This study investigated one of the many factors contributing to the sustainability of community engagement efforts at institutions of higher education. Extensive literature shows that burnout and compassion fatigue disproportionately affect those in caring roles and helping professions. Moreover, studies have found significant correlations between levels of burnout and compassion fatigue and the likelihood of human error, which directly affects the safety and long-term outcomes of people within their care. However, there is still limited exploration of how these phenomena may manifest, and similarly, cause unintentional harm to vulnerable populations, in the context of student community engagement efforts. This paper considers the pervasiveness of the college student mental health crisis, particularly amid a year rife with grief and instability co-created by the COVID-19 pandemic and immense socio-political conflict. Participants included 46 college students, and data were collected between March and April 2020 using an anonymous online survey. Results revealed that participants had high compassion satisfaction scores (M=42.19 out of 50) and relatively low burnout (M=21.14 out of 50) and secondary traumatic stress scores (M=22.83 out of 50). Although these results differed from the authors’ original hypotheses, the information presented in this paper calls for further investigation into how students can be supported in ways that minimize compassion fatigue and boost compassion satisfaction.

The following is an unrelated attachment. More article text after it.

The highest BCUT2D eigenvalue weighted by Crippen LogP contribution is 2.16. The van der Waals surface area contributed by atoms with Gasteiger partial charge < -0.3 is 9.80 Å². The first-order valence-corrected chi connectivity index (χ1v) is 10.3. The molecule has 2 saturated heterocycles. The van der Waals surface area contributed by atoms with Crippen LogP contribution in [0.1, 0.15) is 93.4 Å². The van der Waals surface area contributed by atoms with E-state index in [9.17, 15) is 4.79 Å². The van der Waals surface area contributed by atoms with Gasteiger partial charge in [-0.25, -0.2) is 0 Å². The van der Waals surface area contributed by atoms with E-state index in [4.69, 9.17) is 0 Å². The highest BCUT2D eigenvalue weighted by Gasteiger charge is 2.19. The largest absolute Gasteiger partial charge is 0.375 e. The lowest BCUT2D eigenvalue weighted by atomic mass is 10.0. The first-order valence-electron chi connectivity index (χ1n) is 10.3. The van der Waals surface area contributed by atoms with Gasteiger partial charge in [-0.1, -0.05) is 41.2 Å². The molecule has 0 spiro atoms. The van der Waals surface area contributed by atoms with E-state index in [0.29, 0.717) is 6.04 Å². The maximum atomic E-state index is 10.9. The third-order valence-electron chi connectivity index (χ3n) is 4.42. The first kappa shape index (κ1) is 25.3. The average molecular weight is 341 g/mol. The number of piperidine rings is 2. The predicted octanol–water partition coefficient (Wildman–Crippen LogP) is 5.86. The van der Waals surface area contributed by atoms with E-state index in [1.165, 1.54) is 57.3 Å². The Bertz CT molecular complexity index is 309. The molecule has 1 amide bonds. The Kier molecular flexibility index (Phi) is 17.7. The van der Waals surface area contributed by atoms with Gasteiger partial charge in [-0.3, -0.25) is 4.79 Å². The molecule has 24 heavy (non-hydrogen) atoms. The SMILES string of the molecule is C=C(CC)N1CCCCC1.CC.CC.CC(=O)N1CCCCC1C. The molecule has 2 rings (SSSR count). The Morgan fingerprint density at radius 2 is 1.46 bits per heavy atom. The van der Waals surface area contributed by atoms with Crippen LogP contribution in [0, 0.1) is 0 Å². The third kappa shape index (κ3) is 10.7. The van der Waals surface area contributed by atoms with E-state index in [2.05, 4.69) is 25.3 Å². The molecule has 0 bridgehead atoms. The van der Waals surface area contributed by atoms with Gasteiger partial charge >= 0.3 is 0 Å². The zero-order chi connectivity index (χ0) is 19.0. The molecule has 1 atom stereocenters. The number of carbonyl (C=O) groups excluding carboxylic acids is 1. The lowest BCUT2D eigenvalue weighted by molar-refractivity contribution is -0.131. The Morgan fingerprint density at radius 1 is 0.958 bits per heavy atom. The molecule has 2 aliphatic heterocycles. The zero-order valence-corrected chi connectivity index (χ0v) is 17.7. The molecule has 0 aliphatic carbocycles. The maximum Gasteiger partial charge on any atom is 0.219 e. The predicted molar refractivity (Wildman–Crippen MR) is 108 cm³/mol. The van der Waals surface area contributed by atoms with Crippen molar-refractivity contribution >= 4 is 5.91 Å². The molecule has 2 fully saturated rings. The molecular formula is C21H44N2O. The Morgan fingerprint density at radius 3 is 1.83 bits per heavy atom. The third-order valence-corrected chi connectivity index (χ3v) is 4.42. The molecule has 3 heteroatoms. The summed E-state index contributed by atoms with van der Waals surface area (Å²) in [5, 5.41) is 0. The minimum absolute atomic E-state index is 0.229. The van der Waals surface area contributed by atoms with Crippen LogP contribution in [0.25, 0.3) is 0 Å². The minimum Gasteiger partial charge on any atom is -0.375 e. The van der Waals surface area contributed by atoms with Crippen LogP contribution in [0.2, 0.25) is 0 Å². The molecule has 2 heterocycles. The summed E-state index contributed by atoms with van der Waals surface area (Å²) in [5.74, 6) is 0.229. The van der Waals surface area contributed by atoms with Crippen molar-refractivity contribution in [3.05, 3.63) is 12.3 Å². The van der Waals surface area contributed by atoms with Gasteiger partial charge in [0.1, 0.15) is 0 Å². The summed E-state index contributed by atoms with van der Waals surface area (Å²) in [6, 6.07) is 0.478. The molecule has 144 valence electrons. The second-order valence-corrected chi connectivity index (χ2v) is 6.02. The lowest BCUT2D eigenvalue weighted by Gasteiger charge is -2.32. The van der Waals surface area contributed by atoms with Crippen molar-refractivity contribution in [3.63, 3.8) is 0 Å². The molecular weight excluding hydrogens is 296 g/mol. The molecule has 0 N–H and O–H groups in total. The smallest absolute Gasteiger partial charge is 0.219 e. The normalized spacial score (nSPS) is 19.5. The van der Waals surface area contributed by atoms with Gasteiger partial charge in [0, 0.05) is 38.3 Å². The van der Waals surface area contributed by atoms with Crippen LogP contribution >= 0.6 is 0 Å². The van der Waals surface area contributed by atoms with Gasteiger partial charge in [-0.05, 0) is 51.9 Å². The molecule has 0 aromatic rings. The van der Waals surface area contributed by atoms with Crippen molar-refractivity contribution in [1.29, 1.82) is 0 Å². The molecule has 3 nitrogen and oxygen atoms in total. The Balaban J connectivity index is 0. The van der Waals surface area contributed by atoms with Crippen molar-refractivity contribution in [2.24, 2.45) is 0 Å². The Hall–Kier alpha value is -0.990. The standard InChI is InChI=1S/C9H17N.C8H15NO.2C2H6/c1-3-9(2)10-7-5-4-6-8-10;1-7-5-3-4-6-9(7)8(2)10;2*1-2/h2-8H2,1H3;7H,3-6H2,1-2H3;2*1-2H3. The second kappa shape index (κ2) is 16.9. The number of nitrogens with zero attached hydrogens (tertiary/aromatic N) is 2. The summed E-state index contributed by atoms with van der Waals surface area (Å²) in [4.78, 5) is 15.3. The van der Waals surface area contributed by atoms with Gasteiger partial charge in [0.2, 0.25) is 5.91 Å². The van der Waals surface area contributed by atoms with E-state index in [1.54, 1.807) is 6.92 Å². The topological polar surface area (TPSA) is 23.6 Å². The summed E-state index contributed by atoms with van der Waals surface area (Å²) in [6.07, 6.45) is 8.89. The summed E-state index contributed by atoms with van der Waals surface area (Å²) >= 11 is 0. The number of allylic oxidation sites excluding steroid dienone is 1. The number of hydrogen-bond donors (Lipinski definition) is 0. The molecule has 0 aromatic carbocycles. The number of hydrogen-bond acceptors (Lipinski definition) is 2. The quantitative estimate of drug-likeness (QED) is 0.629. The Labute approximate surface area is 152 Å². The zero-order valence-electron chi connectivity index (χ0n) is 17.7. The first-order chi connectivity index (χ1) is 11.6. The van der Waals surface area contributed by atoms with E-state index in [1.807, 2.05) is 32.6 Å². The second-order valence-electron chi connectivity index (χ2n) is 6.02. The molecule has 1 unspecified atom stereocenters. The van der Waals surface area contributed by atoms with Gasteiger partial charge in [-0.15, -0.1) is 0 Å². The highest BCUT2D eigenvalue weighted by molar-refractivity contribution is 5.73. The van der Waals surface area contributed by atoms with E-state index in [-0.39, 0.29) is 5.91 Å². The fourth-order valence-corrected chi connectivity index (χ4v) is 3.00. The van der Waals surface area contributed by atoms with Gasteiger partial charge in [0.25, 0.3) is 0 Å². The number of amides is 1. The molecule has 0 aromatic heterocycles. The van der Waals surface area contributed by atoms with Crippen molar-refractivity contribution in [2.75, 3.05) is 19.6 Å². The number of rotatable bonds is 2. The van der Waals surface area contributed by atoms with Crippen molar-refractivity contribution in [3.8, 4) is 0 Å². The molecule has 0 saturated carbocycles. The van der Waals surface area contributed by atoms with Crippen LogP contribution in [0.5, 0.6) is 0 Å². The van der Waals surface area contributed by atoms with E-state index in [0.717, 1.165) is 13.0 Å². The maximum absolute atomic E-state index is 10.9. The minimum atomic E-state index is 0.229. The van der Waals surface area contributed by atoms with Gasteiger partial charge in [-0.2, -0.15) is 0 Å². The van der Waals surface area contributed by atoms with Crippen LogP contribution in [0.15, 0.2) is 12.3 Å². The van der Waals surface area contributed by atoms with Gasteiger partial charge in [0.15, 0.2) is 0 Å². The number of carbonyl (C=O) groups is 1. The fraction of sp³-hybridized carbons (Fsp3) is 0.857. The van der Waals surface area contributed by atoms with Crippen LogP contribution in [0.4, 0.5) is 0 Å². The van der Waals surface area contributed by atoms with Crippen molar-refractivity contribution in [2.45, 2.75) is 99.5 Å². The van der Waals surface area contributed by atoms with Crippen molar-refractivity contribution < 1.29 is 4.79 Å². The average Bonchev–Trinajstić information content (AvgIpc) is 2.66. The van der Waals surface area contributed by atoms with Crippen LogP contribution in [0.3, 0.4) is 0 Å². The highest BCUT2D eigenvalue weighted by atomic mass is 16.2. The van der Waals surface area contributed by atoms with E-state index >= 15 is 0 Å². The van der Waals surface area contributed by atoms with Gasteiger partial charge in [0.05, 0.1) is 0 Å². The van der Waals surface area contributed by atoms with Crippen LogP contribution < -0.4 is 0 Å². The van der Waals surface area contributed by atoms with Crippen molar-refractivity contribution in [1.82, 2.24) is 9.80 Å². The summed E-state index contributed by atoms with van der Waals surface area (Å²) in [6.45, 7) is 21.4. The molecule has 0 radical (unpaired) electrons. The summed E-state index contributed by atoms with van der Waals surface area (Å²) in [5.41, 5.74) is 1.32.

Katherine Chiu (she/her) earned her Bachelor of Science in Health Sciences with a concentration in Public Health Education and minors in Pre-Medicine and Medical Humanities from James Madison University in 2020. She recently finished working as the Engagement Fellow for Economic and Community Development at Professional & Continuing Education in Harrisonburg, Virginia. Briana Craig (she/her) is a proud alumnus of James Madison University, where she received a M.A. in Psychological Science (quantitative concentration) and a B.S. in Psychology with a statistics minor. She now works as a Research Associate for Westat, a research contracting company based in Rockville, Maryland. Naomi Rabago (she/her/hers) is a senior Social Work major and Service-Learning Coordinator with Community Service-Learning. She has been involved in and held leadership positions in groups all over campus, including Ethical Reasoning in Action, the Alternative Break Program, and the Marching Royal Dukes.

Authors' note

We would like to thank all of the professional staff working in the Community Service-Learning office at James Madison University. Without their guidance, support, and encouragement over the course of several years, this project would not have been possible. We are deeply grateful for their mentorship, and they have inspired us beyond words. We would also like to thank the Virginia Engage Journal editors, Steve Grande and Emily Kohl, for providing thoughtful feedback, engaging in meaningful conversations, and supporting us through our first experience publishing research.



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